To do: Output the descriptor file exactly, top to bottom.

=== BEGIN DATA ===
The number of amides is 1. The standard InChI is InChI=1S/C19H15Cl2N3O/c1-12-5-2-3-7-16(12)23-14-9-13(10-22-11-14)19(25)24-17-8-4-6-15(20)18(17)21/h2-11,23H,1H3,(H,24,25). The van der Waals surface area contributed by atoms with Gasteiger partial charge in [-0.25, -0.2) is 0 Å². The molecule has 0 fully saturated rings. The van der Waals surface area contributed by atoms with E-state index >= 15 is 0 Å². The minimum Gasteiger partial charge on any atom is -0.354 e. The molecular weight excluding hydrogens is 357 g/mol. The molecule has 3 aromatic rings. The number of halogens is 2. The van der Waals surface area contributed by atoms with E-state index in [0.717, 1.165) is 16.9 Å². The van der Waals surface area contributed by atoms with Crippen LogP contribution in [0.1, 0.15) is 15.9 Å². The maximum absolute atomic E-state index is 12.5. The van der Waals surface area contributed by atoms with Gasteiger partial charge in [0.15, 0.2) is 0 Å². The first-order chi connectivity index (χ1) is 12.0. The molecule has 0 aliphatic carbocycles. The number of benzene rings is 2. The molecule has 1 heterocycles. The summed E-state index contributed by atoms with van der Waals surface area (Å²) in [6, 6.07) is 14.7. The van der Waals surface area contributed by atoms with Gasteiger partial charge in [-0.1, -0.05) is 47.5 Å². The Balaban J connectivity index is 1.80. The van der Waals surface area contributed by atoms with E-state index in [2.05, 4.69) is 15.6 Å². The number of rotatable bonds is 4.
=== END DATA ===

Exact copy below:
The number of amides is 1. The standard InChI is InChI=1S/C19H15Cl2N3O/c1-12-5-2-3-7-16(12)23-14-9-13(10-22-11-14)19(25)24-17-8-4-6-15(20)18(17)21/h2-11,23H,1H3,(H,24,25). The van der Waals surface area contributed by atoms with Gasteiger partial charge in [-0.25, -0.2) is 0 Å². The molecule has 0 fully saturated rings. The van der Waals surface area contributed by atoms with E-state index >= 15 is 0 Å². The minimum Gasteiger partial charge on any atom is -0.354 e. The molecular weight excluding hydrogens is 357 g/mol. The molecule has 3 aromatic rings. The number of halogens is 2. The van der Waals surface area contributed by atoms with E-state index in [0.717, 1.165) is 16.9 Å². The van der Waals surface area contributed by atoms with Crippen LogP contribution in [0.1, 0.15) is 15.9 Å². The maximum absolute atomic E-state index is 12.5. The van der Waals surface area contributed by atoms with Gasteiger partial charge in [0.15, 0.2) is 0 Å². The first-order chi connectivity index (χ1) is 12.0. The molecule has 0 aliphatic carbocycles. The number of benzene rings is 2. The molecule has 1 heterocycles. The summed E-state index contributed by atoms with van der Waals surface area (Å²) in [6, 6.07) is 14.7. The van der Waals surface area contributed by atoms with Gasteiger partial charge in [-0.1, -0.05) is 47.5 Å². The Balaban J connectivity index is 1.80. The van der Waals surface area contributed by atoms with E-state index in [2.05, 4.69) is 15.6 Å². The number of rotatable bonds is 4.